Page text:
Judge Dismisses Obama Hydroelectric Plan as Too Vague

Photo by Slideshow Bruce. Some rights reserved.

Judge James Redden of the Federal District Court in Portland issued a final ruling on an Obama Administration plan to make hydroelectric dams on the Columbia and Snake rivers in the Pacific Northwest safer for spawning salmon. Redden’s decision came on the basis that the plan, known as the biological option, was too vague in its various proposals to make the salmon’s natural habitat “safer,” and that it violated certain portions of the Endangered Species Act.

Redden chided the National Oceanic and Atmospheric Administration and the Obama administration for not extending their promises of safer dams beyond 2013, or even that “the expected habitat improvements – let alone the expected survival increases – are likely to materialize,” and recommended that they voluntarily remove and rework their supposed improvements on a Bush-backed plan from 2005 that salmon-supporters and Redden alike believe too closely mirrors Obama’s current plan. In fact, salmon advocates have been outspoken on the issue since the plan’s genesis in 2009 – you can read through archived pleas from the Save Our Wild Salmon organization here.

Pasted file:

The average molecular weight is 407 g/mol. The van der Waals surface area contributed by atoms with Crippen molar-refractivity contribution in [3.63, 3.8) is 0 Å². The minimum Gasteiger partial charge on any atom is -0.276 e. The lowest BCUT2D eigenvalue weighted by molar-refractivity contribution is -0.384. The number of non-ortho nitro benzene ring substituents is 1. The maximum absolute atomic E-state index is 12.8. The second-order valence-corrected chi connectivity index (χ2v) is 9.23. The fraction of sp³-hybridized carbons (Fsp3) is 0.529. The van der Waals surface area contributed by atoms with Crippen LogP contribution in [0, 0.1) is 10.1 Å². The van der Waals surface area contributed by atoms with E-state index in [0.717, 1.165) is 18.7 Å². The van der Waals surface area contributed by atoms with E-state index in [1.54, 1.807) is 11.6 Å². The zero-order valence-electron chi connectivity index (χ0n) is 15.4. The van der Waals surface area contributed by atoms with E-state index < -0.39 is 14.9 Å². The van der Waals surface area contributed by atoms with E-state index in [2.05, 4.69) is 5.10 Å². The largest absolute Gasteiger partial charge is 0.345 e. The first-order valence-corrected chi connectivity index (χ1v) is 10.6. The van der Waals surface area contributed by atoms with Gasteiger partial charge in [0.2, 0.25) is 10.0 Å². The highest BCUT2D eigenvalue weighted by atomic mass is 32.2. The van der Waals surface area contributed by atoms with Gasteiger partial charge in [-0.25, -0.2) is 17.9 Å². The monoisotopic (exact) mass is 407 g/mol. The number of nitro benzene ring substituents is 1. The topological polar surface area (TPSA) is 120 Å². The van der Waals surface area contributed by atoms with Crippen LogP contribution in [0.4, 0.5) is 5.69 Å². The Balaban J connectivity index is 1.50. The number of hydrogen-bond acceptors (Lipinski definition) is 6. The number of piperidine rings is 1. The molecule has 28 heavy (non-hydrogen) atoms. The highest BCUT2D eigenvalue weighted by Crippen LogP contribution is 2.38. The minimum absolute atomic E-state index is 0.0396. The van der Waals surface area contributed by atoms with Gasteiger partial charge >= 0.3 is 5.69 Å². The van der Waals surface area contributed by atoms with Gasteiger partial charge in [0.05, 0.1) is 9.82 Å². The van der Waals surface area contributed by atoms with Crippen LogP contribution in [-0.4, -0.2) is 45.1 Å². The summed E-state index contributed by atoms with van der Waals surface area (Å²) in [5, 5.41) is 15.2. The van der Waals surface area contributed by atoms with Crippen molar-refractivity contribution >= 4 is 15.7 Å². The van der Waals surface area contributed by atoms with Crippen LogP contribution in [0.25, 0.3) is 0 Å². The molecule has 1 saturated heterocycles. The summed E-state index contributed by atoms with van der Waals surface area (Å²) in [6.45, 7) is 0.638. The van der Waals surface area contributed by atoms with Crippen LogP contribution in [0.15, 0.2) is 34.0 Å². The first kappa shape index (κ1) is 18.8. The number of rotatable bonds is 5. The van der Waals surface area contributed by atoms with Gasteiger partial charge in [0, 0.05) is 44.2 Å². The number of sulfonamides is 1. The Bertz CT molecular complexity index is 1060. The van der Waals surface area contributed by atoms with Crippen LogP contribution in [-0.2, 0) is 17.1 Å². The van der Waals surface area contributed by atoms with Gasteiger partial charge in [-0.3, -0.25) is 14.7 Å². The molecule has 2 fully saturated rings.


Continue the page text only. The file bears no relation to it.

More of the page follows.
The Obama administration and the NOAA will now take three months to try and improve and specify certain aspects of the plan. Redden has made two similar rulings in the last 15 years, finding ways to balance the interests of the hydroelectric industry and the environmental costs in federal rules. You can read through a handy conversation between Beth Hyams and Rob Manning from OPB News on what comes next for the plan here.

Trip Van Noppen, President of Earthjustice, the public interest law firm representing fishing and conservation groups in the case, offered this simple solution after the ruling yesterday as one concrete change that would benefit salmon:

“Taking out the four dams that strangle the lower Snake River would bring millions of dollars from restored salmon runs to communities from coastal California to Alaska and inland to Idaho. Let’s reject the path that continues wasting money on failed salmon technical fixes and embrace a solution that could set an example for the rest of the nation.”

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